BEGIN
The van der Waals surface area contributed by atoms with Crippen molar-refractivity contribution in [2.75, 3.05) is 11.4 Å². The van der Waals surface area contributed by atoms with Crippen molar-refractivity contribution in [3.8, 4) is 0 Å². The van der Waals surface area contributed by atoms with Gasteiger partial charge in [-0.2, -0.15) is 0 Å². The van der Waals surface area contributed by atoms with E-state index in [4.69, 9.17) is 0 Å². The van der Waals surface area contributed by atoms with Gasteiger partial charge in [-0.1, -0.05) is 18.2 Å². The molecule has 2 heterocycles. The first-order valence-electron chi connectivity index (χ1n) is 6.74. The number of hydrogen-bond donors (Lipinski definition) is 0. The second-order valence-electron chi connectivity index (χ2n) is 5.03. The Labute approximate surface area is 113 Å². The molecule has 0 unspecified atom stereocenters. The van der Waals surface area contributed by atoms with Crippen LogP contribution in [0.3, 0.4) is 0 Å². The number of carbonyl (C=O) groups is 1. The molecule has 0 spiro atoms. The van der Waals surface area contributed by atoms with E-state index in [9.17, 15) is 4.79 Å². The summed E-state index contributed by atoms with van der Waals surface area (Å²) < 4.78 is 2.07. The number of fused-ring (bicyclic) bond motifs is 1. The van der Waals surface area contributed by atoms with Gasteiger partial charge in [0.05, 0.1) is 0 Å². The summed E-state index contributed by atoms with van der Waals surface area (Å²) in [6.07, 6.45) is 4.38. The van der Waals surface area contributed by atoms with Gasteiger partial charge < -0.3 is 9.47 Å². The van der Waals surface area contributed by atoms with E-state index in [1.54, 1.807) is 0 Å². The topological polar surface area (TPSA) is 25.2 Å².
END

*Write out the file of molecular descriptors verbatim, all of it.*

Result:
The van der Waals surface area contributed by atoms with Crippen molar-refractivity contribution in [2.75, 3.05) is 11.4 Å². The van der Waals surface area contributed by atoms with Crippen molar-refractivity contribution in [3.8, 4) is 0 Å². The van der Waals surface area contributed by atoms with Gasteiger partial charge in [-0.2, -0.15) is 0 Å². The van der Waals surface area contributed by atoms with E-state index in [4.69, 9.17) is 0 Å². The van der Waals surface area contributed by atoms with Gasteiger partial charge in [-0.1, -0.05) is 18.2 Å². The molecule has 2 heterocycles. The first-order valence-electron chi connectivity index (χ1n) is 6.74. The number of hydrogen-bond donors (Lipinski definition) is 0. The second-order valence-electron chi connectivity index (χ2n) is 5.03. The Labute approximate surface area is 113 Å². The molecule has 0 unspecified atom stereocenters. The van der Waals surface area contributed by atoms with Crippen LogP contribution in [0.3, 0.4) is 0 Å². The number of carbonyl (C=O) groups is 1. The molecule has 0 spiro atoms. The van der Waals surface area contributed by atoms with E-state index in [9.17, 15) is 4.79 Å². The summed E-state index contributed by atoms with van der Waals surface area (Å²) < 4.78 is 2.07. The number of fused-ring (bicyclic) bond motifs is 1. The van der Waals surface area contributed by atoms with Gasteiger partial charge in [0.05, 0.1) is 0 Å². The summed E-state index contributed by atoms with van der Waals surface area (Å²) in [6.07, 6.45) is 4.38. The van der Waals surface area contributed by atoms with Gasteiger partial charge < -0.3 is 9.47 Å². The van der Waals surface area contributed by atoms with E-state index in [1.54, 1.807) is 0 Å². The topological polar surface area (TPSA) is 25.2 Å².